Finally, I had to perform crazy bedroom gymnastics the likes of which have never been seen before to pull my hand not on the floor out from under my body, grab the edge of the mattress, and use that to leverage myself back on to the bed.

Then I got up, but all I did was read the newspaper with backup backup glasses. I was too exhausted by my snooze.

Tuesday, January 23, 2007

What the ...

Clothes is quite soft, even dirty clothes. It is still no fun to stick your head in a dirty-laundry basket, even if you don't get hurt.

I fell again today. Two falls in three days is more than usual, and I really hope I am not getting worse. I am sure my legs have gotten weaker and stiffer since I have not been horseback riding recently. I am supposed to start riding again soon, so I hope they get better. It makes me want to throw up to think they might not. It is just so hard to exercise, especially in the cold.

Anyway, I was pulling up my pants this morning, a struggle since I usually am seated. I had arched my body and it seemed to be going OK, but then one of my legs buckled and I was sliding down. My head landed comfortably in the laundry basket and stayed there far too long because my early attempts at getting up were hopeless. I am not the best hurrier. I may be the worst. The main issue (other than the dirty laundry) was that I was shirtless and trying not to scrape my bare-naked back on my wheelchair.

Finally, I got up. But I felt like I needed another shower, not from the dirty laundry, although that didn't help. I mean there were boxers in the basket; mine, sure, but still. Mainly, though, I wanted a shower because I was all lathered up and huffing and puffing.

That was not an option, though, so I went to work.

Monday, January 22, 2007

Leave the grab bars alone

When I was in college, I worked for the school newspaper. I saved a file I needed in the perm folder. Over the summer, someone decided to empty the perm folder. When I came back to school, I could not find my file. I was asked where I had saved it. I said the perm folder and was told that folder had been emptied out. I asked why the "perm, meaning permanent" folder was emptied. Everyone laughed, but I never got my file back.

I was thinking of this today in the wheelchair-accessible stall in a bathroom at work. The grab bars were hung with newspapers, very handy if you were looking for reading material, not so helpful if you need to use the grab bars as say grab bars.

I know it it is crazy, but I figure a perm folder should be permanent and grab bars should be for grabbing.

Sunday, January 21, 2007

My name is Luka

I fell getting into my wheelchair this morning. It would not have been a remarkable fall at all except ...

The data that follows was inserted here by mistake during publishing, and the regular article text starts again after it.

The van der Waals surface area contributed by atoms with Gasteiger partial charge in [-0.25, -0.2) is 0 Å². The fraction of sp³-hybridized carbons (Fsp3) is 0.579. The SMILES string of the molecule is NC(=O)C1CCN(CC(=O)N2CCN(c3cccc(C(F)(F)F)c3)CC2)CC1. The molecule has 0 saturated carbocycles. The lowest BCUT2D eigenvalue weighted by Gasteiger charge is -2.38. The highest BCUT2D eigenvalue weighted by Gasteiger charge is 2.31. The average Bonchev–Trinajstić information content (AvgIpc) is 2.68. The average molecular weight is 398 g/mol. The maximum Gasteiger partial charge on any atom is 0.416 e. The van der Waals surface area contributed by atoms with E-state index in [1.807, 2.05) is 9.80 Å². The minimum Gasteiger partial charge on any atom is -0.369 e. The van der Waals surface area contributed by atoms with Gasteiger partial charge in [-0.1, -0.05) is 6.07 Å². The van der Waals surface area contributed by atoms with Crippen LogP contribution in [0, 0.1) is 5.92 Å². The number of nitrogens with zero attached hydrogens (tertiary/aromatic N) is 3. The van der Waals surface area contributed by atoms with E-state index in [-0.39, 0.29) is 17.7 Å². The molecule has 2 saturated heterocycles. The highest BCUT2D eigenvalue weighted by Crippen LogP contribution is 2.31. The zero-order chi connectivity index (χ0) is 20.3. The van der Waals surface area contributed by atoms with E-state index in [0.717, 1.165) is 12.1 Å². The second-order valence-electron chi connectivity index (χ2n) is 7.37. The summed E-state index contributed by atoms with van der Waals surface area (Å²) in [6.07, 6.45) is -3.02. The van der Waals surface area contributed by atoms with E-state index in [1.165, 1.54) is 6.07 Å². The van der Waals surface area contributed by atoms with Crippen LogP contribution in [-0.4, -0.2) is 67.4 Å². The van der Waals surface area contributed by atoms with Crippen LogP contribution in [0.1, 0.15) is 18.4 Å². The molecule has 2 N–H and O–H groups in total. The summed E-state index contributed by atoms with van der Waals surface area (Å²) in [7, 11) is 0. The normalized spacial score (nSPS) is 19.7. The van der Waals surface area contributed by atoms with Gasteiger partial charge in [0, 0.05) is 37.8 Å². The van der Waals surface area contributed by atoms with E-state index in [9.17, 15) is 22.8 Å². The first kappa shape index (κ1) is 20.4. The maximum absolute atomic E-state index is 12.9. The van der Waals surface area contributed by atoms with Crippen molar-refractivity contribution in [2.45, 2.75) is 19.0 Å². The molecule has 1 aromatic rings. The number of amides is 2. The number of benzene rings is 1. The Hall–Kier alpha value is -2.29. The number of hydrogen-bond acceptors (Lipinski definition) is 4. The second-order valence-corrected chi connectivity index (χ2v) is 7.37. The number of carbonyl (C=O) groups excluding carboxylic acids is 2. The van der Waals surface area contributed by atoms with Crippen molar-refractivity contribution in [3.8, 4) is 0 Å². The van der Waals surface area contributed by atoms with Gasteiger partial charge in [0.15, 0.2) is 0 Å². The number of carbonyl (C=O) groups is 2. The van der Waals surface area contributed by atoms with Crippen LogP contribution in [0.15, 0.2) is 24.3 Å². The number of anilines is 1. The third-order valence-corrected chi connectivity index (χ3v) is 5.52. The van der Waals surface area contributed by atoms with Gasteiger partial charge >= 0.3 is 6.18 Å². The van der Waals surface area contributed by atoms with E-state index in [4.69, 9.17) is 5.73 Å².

I rolled on to the cord of my power wheelchair charger, and it came crashing down on my thigh. The charger is about the size and weight of a car battery, so it hurt a bit and no doubt left a nasty little bruise.

Unfortunately, I don't wear shorts in winter, so no one will see it, feel sorry for me and smother me with kisses or $100 bills. The former would be if Natalie Portman saw it. The latter would be Bill Gates' response.

Saturday, January 20, 2007

The wheelchcair is not for show

One of my problems is that I hide my disability too well. Really, mom! Even with the wheelchair, the service dog and the occasional stitches, people don't get it. More than once, people have assumed that I can overcome my disability just by putting my mind to it. They don't believe me when I say I can't do something.

I tried learning to drive with hand controls a few years ago. My arms are in better shape than my legs, but I am not going to win any video games. Actually, i don't even play them because the controls are too difficult to use. I wasn't much good with hand controls either. I veered into another lane at like 35 mph and totally would have died if any other car was near. Anyway, I told a woman at work I tried to use hand controls and failed. Her response: I am sure you could if you just work a little more.

It happened today with a board I am on. I told everyone I could not do it. I just don't have the energy to take it on. They made a few concessions to me, but I am still vice president. I just don't want to let anyone down.

I don't know if it is because people think I am a slacker who needs to be pushed or maybe Superman. Maybe they think I am just lying about being disabled because of the awesome perks I get by using a wheelchair. I know people just don't think, or don't process what I tell them. They see someone who succeeds at everything, so why not believe I can do more? It's almost a compliment.

What it forces me to do, though, is scream out my limitations. Something everyone loves. I know I love to admit over and over what I can't do.

UPDATE: While I am still VP, several people have assured me I am more honorary and to relax.